While we label the schools that would be ideal for our students, we do not label the schools they now attend as Eurocentric, and in many cases, White supremacist. The curriculum that is taught in the public school system glorifies European culture, but it is done in a manner that says 'this is mainstream.' It has become so "normal" that we do not question why any culture that is not White is spoken about as the "other". Most illustrations in textbooks are of White-skinned people. The contributions of Africans in the fields of mathematics, science, etc. are not acknowledged.

In an African-focused school our children will learn who they are. They will learn what their ancestors contributed to the world. They will learn about the world travels of ancient African navigators. They will learn that excelling in mathematics and science is very African. They will know that their history is important and central to who they are and not a footnote to European history. These are just some of the reasons why we need African-centered schools, Black-focused schools and Afrocentric curriculum in schools that value our Africanness.
© Written February 7, 2005


George Junius Stinney Jr. was born on October 21, 1929. He would have celebrated his 82nd birthday on Friday, October 21, 2011 but he did not live to see his 15th birthday. He was executed in South Carolina ’s electric chair on June 16, 1944. The 5 foot 1 inch 95 pound 14 year old African American male child was arrested on March 23, 1944 accused of killing two white girls (11 and 8 years old) with a rail-road spike.
His trial, including jury selection lasted one day. The authorities said that he confessed to killing the two girls although there are no written records of a confession. Stinney’s court appointed attorney was a tax commissioner preparing to run for office. There was no court challenge to the testimony of the three white police officers who claimed that the 14 year old had confessed although that was the only evidence presented. Three witnesses were called for the prosecution; a white man who “found” the bodies of the two girls and the two white doctors who performed the post mortem of the two girls. No witnesses were called for the defence. The trial lasted from 2:30 to 5:30 p.m. One report about the trial stated: “The jury retired at five minutes before five to deliberate. Ten minutes later it returned with its verdict: guilty, with no recommendation for mercy”

No legal appeals were filed on Stinney’s behalf although the National Association for the Advancement of Colored People (NAACP,) some church groups and labour unions appealed to the governor of South Carolina to stop the execution. No African Americans were allowed in the courtroom for the trial. Stinney’s father was fired from his job and his parents were given the choice of leaving town or being lynched. The family was forced to flee leaving the 14 year old child helpless with no support and in the clutches of a white supremacist system bent on his demise. According to the records it was standing room only in the courtroom (on April 24, 1944) with well over 1,500 white spectators. This was reminiscent of scenes where African American men, women and children were lynched for the entertainment of white men, women and children who gathered to watch the black bodies twitch as they swung from trees until the life left them. It may just as well have been a lynching with his body hanging from a tree. Instead this African American male child, small for his age, was made to sit on a stack of large books in the electric chair so that electrodes could be attached to his head. Stinney at 14 is the youngest person executed in the U.S. in the 20th century. It has been reported that during the electrocution, the electric shock that shook his small frame knocked the adult size mask off Stinney’s face while his executioners watched as tears streamed down the child’s face contorted in the death throes.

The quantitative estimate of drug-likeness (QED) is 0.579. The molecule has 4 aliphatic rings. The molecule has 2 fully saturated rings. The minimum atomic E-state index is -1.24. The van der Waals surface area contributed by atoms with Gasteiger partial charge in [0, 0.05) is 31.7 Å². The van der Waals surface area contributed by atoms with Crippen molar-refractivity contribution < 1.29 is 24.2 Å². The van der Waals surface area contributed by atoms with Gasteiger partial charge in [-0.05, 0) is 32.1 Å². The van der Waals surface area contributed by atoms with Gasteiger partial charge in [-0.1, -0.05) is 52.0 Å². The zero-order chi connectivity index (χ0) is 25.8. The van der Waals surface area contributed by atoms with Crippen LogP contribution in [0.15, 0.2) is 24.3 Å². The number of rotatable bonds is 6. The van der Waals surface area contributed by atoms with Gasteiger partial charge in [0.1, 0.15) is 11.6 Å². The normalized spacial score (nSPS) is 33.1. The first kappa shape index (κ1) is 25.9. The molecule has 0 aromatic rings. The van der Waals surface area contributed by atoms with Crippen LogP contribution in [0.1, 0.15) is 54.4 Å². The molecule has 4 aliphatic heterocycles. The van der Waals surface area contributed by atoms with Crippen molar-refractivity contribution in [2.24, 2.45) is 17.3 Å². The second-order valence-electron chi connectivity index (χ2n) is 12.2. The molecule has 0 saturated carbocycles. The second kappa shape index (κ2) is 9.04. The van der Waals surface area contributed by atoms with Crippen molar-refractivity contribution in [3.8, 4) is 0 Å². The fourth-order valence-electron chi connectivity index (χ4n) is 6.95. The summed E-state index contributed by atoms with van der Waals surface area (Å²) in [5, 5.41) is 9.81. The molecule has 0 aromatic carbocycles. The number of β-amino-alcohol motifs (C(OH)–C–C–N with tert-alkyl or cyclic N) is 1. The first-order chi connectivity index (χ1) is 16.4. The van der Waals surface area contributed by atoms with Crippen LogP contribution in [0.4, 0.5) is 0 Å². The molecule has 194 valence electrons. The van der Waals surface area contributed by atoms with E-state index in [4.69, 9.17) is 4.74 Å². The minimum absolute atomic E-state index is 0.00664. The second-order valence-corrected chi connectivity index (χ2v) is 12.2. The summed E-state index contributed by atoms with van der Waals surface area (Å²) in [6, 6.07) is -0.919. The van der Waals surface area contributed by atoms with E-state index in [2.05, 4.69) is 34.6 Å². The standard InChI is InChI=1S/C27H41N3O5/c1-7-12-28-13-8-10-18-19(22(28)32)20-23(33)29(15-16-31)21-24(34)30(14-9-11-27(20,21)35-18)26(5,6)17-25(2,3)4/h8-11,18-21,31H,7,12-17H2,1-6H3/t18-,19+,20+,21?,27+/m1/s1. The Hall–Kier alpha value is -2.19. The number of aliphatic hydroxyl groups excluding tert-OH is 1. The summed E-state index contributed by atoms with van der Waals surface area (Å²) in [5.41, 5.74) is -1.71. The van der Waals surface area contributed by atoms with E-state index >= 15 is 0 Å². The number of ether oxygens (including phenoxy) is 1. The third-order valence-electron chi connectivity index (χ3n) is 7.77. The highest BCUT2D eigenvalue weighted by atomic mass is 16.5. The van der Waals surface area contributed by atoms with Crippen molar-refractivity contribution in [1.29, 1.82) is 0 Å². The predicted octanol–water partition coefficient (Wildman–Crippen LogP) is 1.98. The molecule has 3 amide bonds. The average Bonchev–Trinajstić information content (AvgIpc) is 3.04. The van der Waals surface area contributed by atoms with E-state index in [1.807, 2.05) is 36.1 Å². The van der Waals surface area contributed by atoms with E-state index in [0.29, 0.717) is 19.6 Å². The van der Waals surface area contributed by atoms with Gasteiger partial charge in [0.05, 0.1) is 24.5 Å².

As in the case of Lena Baker who was executed by the state of Georgia in a dreadful miscarriage of justice and received a posthumous pardon in 2005; now 67 years after his execution there is a campaign to clear Stinney’s name. In an article published January 18, 2010 by the Associated Press the story of the attempt to exonerate Stinney included this information: “A community activist is now fighting to clear Stinney's name, saying the young black boy couldn't have killed two white girls. George Frierson, a 56-year-old school board member and textile inspector, believes Stinney's confession was coerced, and that his execution was just another injustice blacks suffered in Southern courtrooms in the first half of the 1900s.” South Carolina lawyers Steve McKenzie, Shaun Kent, and Ray Chandler, are supporting Frierson in the fight to obtain a posthumous pardon for Stinney.

In 2011 Canada , young African Canadian males may not be at risk of execution in the electric chair but they are overrepresented in the criminal justice system. Many African Canadian youth who should not have been captured by the system are trapped there because of their race. The recent case (August 12, 2011) of a 6ft tall 60 year old African Canadian man who was aggressively interrogated by a white female police who thought he fit the profile of a suspect described as “black, 20s and 5ft 6” illustrates this. Although the 60 year old showed the police officer the long scar from his recent (May 2011) heart transplant surgery she refused to believe he was not the suspect. If this is happening to a 60 year old imagine what the youth experience. Those in our community who work with youth trapped in the criminal justice system have told some horror stories of what they have witnessed. With this happening in 2011 imagine what happened to African Canadians at the time Stinney was executed in South Carolina and even before. While White Canadians believe the myth of a post-racial Canada and point accusing fingers at their relatives in the USA, the reality is very different for racialized people in Canada especially African Canadians. Even if Stinney had been born in Canada the chances are that he would have met the same fate on this side of the border.